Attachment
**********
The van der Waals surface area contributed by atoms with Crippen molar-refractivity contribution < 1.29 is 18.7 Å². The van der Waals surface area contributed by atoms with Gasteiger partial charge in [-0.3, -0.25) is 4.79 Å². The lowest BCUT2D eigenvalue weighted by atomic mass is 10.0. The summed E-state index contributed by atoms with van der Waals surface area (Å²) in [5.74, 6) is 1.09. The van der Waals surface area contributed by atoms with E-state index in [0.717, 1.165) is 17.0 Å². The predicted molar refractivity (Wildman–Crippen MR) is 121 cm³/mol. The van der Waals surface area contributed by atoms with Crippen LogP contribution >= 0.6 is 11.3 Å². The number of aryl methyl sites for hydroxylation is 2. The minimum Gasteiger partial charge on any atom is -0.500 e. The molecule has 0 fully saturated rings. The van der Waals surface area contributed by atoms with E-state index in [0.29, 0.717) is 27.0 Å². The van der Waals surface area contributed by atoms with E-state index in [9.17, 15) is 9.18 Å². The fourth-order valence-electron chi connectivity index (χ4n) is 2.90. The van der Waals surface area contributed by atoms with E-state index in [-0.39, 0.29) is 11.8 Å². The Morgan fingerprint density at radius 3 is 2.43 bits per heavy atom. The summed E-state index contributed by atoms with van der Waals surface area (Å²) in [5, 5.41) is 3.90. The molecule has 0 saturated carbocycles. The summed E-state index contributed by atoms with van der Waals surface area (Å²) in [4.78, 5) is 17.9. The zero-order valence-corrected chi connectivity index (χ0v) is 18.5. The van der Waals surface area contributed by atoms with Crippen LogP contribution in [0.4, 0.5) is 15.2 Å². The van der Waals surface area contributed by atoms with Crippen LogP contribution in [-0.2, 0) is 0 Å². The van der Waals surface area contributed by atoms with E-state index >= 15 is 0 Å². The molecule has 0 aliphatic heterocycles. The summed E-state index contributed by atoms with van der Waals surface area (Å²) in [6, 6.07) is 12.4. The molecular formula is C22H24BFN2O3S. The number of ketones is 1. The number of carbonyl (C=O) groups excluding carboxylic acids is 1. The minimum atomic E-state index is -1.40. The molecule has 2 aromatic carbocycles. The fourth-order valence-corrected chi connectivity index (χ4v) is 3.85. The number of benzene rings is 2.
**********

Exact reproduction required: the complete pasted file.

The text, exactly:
The van der Waals surface area contributed by atoms with Crippen molar-refractivity contribution < 1.29 is 18.7 Å². The van der Waals surface area contributed by atoms with Gasteiger partial charge in [-0.3, -0.25) is 4.79 Å². The lowest BCUT2D eigenvalue weighted by atomic mass is 10.0. The summed E-state index contributed by atoms with van der Waals surface area (Å²) in [5.74, 6) is 1.09. The van der Waals surface area contributed by atoms with E-state index in [0.717, 1.165) is 17.0 Å². The predicted molar refractivity (Wildman–Crippen MR) is 121 cm³/mol. The van der Waals surface area contributed by atoms with Crippen LogP contribution >= 0.6 is 11.3 Å². The number of aryl methyl sites for hydroxylation is 2. The minimum Gasteiger partial charge on any atom is -0.500 e. The molecule has 0 fully saturated rings. The van der Waals surface area contributed by atoms with E-state index in [0.29, 0.717) is 27.0 Å². The van der Waals surface area contributed by atoms with E-state index in [9.17, 15) is 9.18 Å². The fourth-order valence-electron chi connectivity index (χ4n) is 2.90. The van der Waals surface area contributed by atoms with E-state index in [-0.39, 0.29) is 11.8 Å². The Morgan fingerprint density at radius 3 is 2.43 bits per heavy atom. The summed E-state index contributed by atoms with van der Waals surface area (Å²) in [5, 5.41) is 3.90. The molecule has 0 saturated carbocycles. The summed E-state index contributed by atoms with van der Waals surface area (Å²) in [4.78, 5) is 17.9. The zero-order valence-corrected chi connectivity index (χ0v) is 18.5. The van der Waals surface area contributed by atoms with Crippen LogP contribution in [0.4, 0.5) is 15.2 Å². The van der Waals surface area contributed by atoms with Crippen LogP contribution in [-0.2, 0) is 0 Å². The van der Waals surface area contributed by atoms with E-state index >= 15 is 0 Å². The molecule has 0 aliphatic heterocycles. The summed E-state index contributed by atoms with van der Waals surface area (Å²) in [6, 6.07) is 12.4. The molecular formula is C22H24BFN2O3S. The number of ketones is 1. The number of carbonyl (C=O) groups excluding carboxylic acids is 1. The minimum atomic E-state index is -1.40. The molecule has 2 aromatic carbocycles. The fourth-order valence-corrected chi connectivity index (χ4v) is 3.85. The number of benzene rings is 2.